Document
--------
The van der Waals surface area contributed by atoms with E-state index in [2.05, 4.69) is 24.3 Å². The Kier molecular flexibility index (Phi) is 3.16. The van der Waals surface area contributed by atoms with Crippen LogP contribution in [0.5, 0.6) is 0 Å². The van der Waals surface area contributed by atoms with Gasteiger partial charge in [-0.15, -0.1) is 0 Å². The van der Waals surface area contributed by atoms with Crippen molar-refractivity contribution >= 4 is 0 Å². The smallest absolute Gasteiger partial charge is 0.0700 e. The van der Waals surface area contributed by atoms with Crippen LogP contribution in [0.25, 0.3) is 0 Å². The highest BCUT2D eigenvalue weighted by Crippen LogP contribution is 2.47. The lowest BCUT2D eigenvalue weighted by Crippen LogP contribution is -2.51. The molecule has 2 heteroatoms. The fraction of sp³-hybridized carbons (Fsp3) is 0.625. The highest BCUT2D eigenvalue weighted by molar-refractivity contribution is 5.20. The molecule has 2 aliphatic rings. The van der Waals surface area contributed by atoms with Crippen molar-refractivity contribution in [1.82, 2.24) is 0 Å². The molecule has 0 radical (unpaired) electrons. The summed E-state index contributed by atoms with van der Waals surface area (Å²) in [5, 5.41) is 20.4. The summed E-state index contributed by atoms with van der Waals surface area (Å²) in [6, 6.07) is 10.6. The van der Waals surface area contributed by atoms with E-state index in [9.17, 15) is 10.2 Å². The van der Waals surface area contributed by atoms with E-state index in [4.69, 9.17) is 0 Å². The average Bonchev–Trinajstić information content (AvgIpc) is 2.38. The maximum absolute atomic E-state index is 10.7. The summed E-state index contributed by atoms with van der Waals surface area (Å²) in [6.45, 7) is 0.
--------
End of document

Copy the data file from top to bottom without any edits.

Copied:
The van der Waals surface area contributed by atoms with E-state index in [2.05, 4.69) is 24.3 Å². The Kier molecular flexibility index (Phi) is 3.16. The van der Waals surface area contributed by atoms with Crippen LogP contribution in [0.5, 0.6) is 0 Å². The van der Waals surface area contributed by atoms with Gasteiger partial charge in [-0.15, -0.1) is 0 Å². The van der Waals surface area contributed by atoms with Crippen molar-refractivity contribution >= 4 is 0 Å². The smallest absolute Gasteiger partial charge is 0.0700 e. The van der Waals surface area contributed by atoms with Crippen LogP contribution in [0.25, 0.3) is 0 Å². The highest BCUT2D eigenvalue weighted by Crippen LogP contribution is 2.47. The lowest BCUT2D eigenvalue weighted by Crippen LogP contribution is -2.51. The molecule has 2 heteroatoms. The fraction of sp³-hybridized carbons (Fsp3) is 0.625. The highest BCUT2D eigenvalue weighted by molar-refractivity contribution is 5.20. The molecule has 2 aliphatic rings. The van der Waals surface area contributed by atoms with Crippen molar-refractivity contribution in [1.82, 2.24) is 0 Å². The molecule has 0 radical (unpaired) electrons. The summed E-state index contributed by atoms with van der Waals surface area (Å²) in [5, 5.41) is 20.4. The summed E-state index contributed by atoms with van der Waals surface area (Å²) in [6, 6.07) is 10.6. The van der Waals surface area contributed by atoms with E-state index in [9.17, 15) is 10.2 Å². The van der Waals surface area contributed by atoms with E-state index in [4.69, 9.17) is 0 Å². The average Bonchev–Trinajstić information content (AvgIpc) is 2.38. The maximum absolute atomic E-state index is 10.7. The summed E-state index contributed by atoms with van der Waals surface area (Å²) in [6.45, 7) is 0.